Even with the large number of citizens connected to mobile phones, internet and tuned into radio stations in Uganda today, the need for cooperatives still exist. Moreover, we agree with Mr. Morrison that if cooperatives do not change, what currently exist of them may soon disappear. Therefore, what can be done? As our previous post stated, in essence cooperatives should be moving with technological advances – in this case, the great number of mobile phones, internet access and radio stations – in order to remain sustainable. A 1987 US Department of Agriculture (USDA) report reflected the views of a panel of farmer-owned cooperative leaders in that country on a number of key issues and concluded that “cooperatives must continually adapt to the changing marketplace and needs of farmers and that nothing inherent in the cooperative form of business prevents that type of evolution”.
According to UN Deputy Secretary-General Asha-Rose Migiro, cooperatives have the virtue of bringing about stability in its social responsibility as well as its economic viability. She recognizes that cooperatives play a great role not only to its members but also to the wider society by helping to reduce poverty, creating jobs, promoting food security and inclusive finance. She also emphasizes on three very important values of a cooperative: sustainability, solidarity and inclusiveness. Cooperatives consolidate domestic economies while crafting a sustainable future through their use of local labour and capital and the high value they place on protecting the environment. While cooperatives serve the needs of its members, the well-being of the society as a whole is just as crucial. In addition, given that people form the foundation of any cooperative, cooperatives provide the opportunity for advancing its member and the broader community in terms of fostering their skills and abilities in order that they become more actively and passionately involved in enhancing their lives.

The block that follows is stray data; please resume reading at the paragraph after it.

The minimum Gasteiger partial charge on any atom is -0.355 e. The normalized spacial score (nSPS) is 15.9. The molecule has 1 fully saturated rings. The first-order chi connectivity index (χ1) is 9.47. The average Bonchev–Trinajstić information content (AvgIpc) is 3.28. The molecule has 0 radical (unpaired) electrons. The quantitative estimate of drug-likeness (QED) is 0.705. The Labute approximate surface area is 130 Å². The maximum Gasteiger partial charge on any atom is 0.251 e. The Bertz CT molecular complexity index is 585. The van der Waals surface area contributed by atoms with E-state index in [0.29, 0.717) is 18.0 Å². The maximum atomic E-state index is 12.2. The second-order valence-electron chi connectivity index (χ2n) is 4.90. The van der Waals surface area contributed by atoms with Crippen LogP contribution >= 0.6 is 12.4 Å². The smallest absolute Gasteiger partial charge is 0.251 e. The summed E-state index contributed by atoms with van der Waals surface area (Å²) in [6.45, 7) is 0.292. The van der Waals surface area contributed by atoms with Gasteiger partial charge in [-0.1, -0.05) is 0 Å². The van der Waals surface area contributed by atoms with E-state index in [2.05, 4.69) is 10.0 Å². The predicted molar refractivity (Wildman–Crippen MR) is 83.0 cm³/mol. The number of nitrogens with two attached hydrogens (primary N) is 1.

Therefore, one should not see the introduction of new technologies as the obsolescence of cooperatives but rather as a means of garnering improvements within cooperatives. In this way, cooperatives will move time and with changes in the market place. At a time when the world is faced with many issues of financial crises, food shortages, climate change and environmental degradation, cooperatives are indeed relevant and should be taken more seriously. We leave you with a statement by UN Secretary-General Ban Ki-moon:
"Through their distinctive focus on values, cooperatives have proven themselves a resilient and viable business model that can prosper even during difficult times. This success has helped prevent many families and communities from sliding into poverty."
The FSN Forum is supported by the project Coherent food security responses: incorporating right to food into global and regional food security initiatives.